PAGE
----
Seattle Trademark Lawyer: Eastern District (Washington) Dismisses Lanham Act Claim for Lack of Standing:
Plaintiff Melvin Ott sued Ingenix, Inc., in the Eastern District for listing him as a consultant in a proposal it made to the State of Montana. The State of Montana awarded Ingenix the bid — to develop fee schedules for the state — but Ingenix did not use Dr. Ott as a consultant. This, Dr. Ott argued, amounted to false association and unfair competition in violation of the Lanham Act.
Ingenix moved for summary judgment based on Dr. Ott’s alleged lack of standing to assert such a claim.
On Sept. 30, Eastern District Judge Fred Van Sickle granted the motion because the State of Montana, as the allegedly deceived entity, was not a party to the suit.
Dunkin Donuts is a franchisor. If a franchisee allegedly breaches its agreement such that Dunkin terminates the license, and the licensee continues to use the trademarks, then in addition to any contractual claims, there may be trademark claims as well:
Dunkin Donuts v. Bakery Maestro, 1:08-cv-00659-RBK-JS (D NJ Feb 6 2008) (excerpted complaint).
Someone asked on the INTA discussion list: how much does a survey for use in litigation cost and someone replied:
“Just did a likelihood of confusion survey conducted over telephone with
137 professional respondents and the cost was $48,000. Does not include
any depositions or trial testimony.”
The deposition or trial testimony referred to is where the other side calls your survey expert names.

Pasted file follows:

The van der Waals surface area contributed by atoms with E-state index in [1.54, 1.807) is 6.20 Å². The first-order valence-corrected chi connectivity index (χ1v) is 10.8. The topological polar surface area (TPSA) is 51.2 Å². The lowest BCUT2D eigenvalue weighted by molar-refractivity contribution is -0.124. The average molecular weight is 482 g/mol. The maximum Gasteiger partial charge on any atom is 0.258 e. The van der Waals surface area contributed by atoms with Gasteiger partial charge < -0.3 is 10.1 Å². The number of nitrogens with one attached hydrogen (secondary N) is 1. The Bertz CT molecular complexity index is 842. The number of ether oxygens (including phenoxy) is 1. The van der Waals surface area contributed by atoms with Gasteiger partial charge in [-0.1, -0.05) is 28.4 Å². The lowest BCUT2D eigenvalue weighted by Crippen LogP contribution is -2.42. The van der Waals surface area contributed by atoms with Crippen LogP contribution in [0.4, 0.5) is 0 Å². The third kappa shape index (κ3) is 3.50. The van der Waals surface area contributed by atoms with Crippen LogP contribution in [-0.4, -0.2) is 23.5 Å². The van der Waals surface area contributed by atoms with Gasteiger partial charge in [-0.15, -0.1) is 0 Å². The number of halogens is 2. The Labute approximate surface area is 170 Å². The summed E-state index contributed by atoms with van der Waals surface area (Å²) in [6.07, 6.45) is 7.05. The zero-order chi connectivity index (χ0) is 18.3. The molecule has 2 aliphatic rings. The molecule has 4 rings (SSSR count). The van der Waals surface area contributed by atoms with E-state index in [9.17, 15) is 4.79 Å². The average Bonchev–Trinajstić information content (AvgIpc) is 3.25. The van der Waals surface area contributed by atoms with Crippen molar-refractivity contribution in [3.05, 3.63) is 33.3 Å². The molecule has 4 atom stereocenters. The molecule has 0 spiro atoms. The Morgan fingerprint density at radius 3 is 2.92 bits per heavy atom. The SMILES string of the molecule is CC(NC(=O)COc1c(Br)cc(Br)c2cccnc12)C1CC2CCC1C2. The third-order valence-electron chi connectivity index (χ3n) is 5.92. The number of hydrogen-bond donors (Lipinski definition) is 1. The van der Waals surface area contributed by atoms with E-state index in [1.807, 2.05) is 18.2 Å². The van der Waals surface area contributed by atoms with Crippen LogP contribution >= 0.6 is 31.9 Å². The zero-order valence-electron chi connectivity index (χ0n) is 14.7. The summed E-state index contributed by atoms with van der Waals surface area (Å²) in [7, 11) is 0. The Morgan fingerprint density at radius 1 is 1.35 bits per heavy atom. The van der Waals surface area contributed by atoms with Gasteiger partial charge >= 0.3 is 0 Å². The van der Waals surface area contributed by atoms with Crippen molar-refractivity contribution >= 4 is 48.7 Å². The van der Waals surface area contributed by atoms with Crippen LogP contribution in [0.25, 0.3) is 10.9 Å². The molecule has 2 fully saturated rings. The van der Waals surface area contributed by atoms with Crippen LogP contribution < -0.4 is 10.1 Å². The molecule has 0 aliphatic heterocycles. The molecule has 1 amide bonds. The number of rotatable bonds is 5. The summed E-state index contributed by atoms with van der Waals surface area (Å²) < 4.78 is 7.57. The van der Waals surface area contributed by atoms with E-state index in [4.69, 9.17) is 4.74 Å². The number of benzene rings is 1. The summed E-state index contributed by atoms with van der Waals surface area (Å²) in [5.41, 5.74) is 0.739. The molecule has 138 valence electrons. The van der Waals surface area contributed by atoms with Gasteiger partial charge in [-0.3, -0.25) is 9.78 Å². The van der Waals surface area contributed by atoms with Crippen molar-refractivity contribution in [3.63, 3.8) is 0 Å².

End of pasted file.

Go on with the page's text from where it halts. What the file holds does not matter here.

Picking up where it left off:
Note to people who haven’t had the pleasure of commissioning litigation surveys – phone surveys tend to cost less than the face to face surveys that involve printed materials.
Patently-O: “Jury Award of Both Patent and Trademark Damages Was Impermissible Dobule Recovery” ($6.8 million award against Wal-Mart knocked down to $5.9m).
Duke Law & Technology Review iBrief: “Injunction Junction: Remembering The Proper Function and Form Of Equitable Relief In Trademark Law.”
Abstract: Injunctions are supposed to be among the most extraordinary remedies in the American judicial system, yet they have become anything but rare in trademark litigation. Although the unique nature of trademark protection may explain the frequency of injunctive relief, the process by which this relief is issued is rapidly devolving into rubber-stamping by the courts. This iBrief argues that courts should (1) recommit themselves to the principles of equity before granting injunctions and (2) seriously apply the specificity requirements of Rule 65(d) of the Federal Rules of Civil Procedure to avoid overly broad orders.